How to seal bottom of uninsulated wall?

I noticed a nice cool breeze in the basement. Turns out that it's one of those old homes with no insulation in the walls, where it's open in places all the way from the attic to the basement. Someone back in the distant past appears to have stuffed doubled over carpet in the basement ceiling at the wall.
What should I use to do the seal properly, and get rid of the decaying carpet. I considered spray foam, and some books I looked at recommended stuffing fiberglass in the hole, but I am leary of using fiberglass in areas I might be wandering around in.
Any ideas?
-P
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On Dec 19, 4:37 pm, snipped-for-privacy@yahoo.com wrote:

check your climate first then browse thru this great site at: http://www.buildingscienceconsulting.com/designsthatwork/default.htm
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On Dec 19, 4:37 pm, snipped-for-privacy@yahoo.com wrote:

I have the idea that you won't live forever and that fiberglass insulation stuffed up into a wall cavity in a basement won't affect your health or longevity. Expanding foam will work, but it will cost way more and it is probably worse for your health than the fiberglass.
R
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snipped-for-privacy@yahoo.com wrote:

Don't confuse sealing with insulating. They are two very different things. Fiberglass doesn't seal anything.
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My boat hull begs to differ. ;)
R
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You probably can do two things. Close up the chase. Get some wood and close it up. Use something that won't burn like a small piece of paneling of some sort. Then caulk around it and where the wall touches the foundation. You'll probably cut a lot of breezy areas and it will be warmer. It'll take time. Work on the coldest spots first.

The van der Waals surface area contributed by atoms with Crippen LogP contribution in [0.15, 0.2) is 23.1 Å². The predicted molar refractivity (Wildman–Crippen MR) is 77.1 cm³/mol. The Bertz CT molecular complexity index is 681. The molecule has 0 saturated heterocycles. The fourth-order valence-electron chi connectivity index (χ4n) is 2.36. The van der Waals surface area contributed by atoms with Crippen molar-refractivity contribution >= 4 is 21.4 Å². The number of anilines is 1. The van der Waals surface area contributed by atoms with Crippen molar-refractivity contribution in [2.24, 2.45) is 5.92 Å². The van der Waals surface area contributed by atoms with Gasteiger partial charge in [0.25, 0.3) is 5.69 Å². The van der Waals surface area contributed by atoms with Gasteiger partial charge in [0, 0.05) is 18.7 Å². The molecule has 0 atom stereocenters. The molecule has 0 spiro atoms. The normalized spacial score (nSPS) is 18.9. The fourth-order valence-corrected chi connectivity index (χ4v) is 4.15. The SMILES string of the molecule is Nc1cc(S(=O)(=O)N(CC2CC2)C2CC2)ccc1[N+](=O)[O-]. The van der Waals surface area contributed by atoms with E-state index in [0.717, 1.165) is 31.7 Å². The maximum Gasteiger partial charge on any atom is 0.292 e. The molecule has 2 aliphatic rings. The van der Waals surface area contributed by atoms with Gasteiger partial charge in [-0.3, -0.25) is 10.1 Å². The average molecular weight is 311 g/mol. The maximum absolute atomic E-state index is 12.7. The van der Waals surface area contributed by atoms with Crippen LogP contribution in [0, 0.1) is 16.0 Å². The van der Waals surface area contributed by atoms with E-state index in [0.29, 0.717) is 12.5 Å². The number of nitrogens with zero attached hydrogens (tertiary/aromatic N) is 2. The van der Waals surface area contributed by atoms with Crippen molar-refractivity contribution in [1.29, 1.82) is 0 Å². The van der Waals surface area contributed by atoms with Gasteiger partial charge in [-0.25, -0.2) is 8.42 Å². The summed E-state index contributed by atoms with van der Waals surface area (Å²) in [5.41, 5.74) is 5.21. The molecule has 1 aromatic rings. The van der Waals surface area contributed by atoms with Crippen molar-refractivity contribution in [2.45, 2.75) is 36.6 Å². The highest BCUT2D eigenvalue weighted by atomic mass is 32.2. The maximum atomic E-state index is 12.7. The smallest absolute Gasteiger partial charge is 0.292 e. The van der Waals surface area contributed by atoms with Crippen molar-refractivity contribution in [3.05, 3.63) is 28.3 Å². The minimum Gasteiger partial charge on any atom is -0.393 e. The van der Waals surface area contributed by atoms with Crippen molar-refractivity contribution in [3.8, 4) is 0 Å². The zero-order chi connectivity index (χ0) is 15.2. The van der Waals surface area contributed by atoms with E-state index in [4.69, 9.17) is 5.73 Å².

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On Dec 20, 10:25pm, "New & Improved - N/F John"

I was thinking, spray the gap with low expansion Great Stuff, maybe embeding a short piece of 1/2 inch pvc pipe a few places in case somehow water ever came down from above (attic leak or whatever). That foam stuff is pretty much permanent though, which may be a problem some day.
Your wood and caulk solution sounds more "reversible". Thanx.
-P
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snipped-for-privacy@yahoo.com wrote:

...
Embed a drain in the wall in case the roof leaks??
I can't think of an appropriate comment for that.
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The word is "contingency planning". Oops, thats two words. :-)
Even in a well maintained home, water can happen, a unnoticed roof leak, or plumbing problem. If that happens, you have two choices:
a) the water collects in the container you've conviently created for it and you find out about the problem when your hand goes thru the moldy decaying wall in the dining room or
b) the water drains out of the outlet in the bottom of the wall you provided and you notice and fix the problem.
Agreed, it's a philosophical difference, like some people caulk all the way around the base of a toilet and other leave a small gap for water to come out in case there is a problem with the wax ring.
-P
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I think the idea is home sealing. Putting drainage in for this matter is a waste of time and defeats the purpose of sealing. Also, if you have "balloon" construction, the wood pieces would do the most to seal and reduce the spread of fire should it occur.
wrote:

The word is "contingency planning". Oops, thats two words. :-)
Even in a well maintained home, water can happen, a unnoticed roof leak, or plumbing problem. If that happens, you have two choices:
a) the water collects in the container you've conviently created for it and you find out about the problem when your hand goes thru the moldy decaying wall in the dining room or
b) the water drains out of the outlet in the bottom of the wall you provided and you notice and fix the problem.
Agreed, it's a philosophical difference, like some people caulk all the way around the base of a toilet and other leave a small gap for water to come out in case there is a problem with the wax ring.
-P
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